Every aspect of your digital transformation should be viewed through the lens of cyber risk and analysed with respect to cybersecurity issues, so you can make the right risk mitigation decisions for the business
This is an exclusive interview conducted by the Editor Team of CIO News with Saira Mohammed, Chief Security Advisor at Microsoft
Businesses are operating as integrated ecosystems with blurred boundaries among corporations, customers, suppliers, and partners. In addition, connections between people, devices, and data are ever-expanding with billions of open, shared, and accessible touchpoints.
The amount, complexity, scale, and impact of cybersecurity events are also growing. When everything is connected, a cybersecurity incident can affect an entire system, disrupting many economic and social activities.
Businesses are also adjusting to the constantly shifting work patterns, and hybrid work is here to stay. The shift to hybrid work, a rise in IT outsourcing, and the commercialization of cybercrime have created a heightened threat level, and no organisation is immune to this threat. Globally, the average cost of a data breach reached an all-time high of $4.35 million in 2022. Cybercrime has financial consequences in the form of regulatory fines, ransom payments, and data recovery costs. Consumer trust also declines by an average of 67% after a data breach.
As cyberattacks continue to grow in frequency and severity, executives and decision-makers across industries have become more informed about cybercrime and the need for increased investment to mitigate it. Unfortunately, many business leaders view cybersecurity as a technology issue and don’t appear to fully understand the implications of a cybersecurity incident for business operations. I am highlighting three practical tips to help overcome this challenge by approaching security from a business perspective:
- Focusing on critical business processes and data: It is important to identify mission-critical business processes and the interaction of data associated with those processes. Many organisations fail or struggle to identify mission-critical business processes and data, and sometimes they have a long list of identified critical business processes. I tend to use the “house on fire” analogy to help identify a handful of critical business processes for leaders to think about and consider. Once you have identified the critical business processes and the data, you can focus on maturing your cybersecurity capabilities to help protect your mission-critical business processes and data!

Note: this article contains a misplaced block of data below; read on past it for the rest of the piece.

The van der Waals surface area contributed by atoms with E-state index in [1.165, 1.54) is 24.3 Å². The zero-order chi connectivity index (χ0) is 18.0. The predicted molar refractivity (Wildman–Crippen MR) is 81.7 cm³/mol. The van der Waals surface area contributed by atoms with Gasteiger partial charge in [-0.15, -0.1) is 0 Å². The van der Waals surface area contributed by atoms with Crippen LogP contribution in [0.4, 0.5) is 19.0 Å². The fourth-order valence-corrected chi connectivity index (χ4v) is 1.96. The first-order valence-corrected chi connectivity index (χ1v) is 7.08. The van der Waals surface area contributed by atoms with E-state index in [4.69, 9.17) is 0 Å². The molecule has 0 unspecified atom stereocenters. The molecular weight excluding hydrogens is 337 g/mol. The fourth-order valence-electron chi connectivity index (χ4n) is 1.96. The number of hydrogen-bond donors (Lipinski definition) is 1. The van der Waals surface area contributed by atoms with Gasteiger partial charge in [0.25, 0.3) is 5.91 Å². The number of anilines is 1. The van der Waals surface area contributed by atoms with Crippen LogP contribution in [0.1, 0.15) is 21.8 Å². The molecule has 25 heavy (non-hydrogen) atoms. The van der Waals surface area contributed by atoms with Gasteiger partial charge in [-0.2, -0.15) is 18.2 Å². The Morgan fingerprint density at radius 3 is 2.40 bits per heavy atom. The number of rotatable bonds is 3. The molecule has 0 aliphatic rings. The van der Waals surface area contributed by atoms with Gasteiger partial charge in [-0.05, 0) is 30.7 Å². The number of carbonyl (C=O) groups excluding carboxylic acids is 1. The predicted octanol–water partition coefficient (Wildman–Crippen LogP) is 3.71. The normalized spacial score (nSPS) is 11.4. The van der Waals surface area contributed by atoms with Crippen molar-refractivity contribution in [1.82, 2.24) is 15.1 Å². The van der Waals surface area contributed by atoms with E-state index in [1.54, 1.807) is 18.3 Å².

- Communicating and collaborating with business leaders: It is critical to start communicating and educating the CEO and his/her team regarding cyber risk and how it affects not only your IT network but also your overall business. Every aspect of your digital transformation should be viewed through the lens of cyber risk and analysed with respect to cybersecurity issues, so you can make the right risk mitigation decisions for the business. In addition, cybersecurity risk should be viewed as not just about protecting your organisation but also being able to capture new opportunities. Initiatives that drive revenue and growth—new products, business models, markets, partnerships, and M&A activity—can also introduce cyber risk. You need to move forward with your eyes wide open so you can manage the tradeoffs between value creation and exposure to cyber risk.
- Focus on people, process, and technology: Many CISOs tend to lean more on technologies to solve cybersecurity challenges. Technologies and tools play a critical role. However, managing people and processes is more challenging than implementing technologies and tools. Taking the time to understand the impact the tools and technologies will have on people and processes plays a more critical role than the technologies and tools per se. It is critical to understand the effects of technology on people in order to effectively manage risk/reward balance and keep employees engaged in the workplace!
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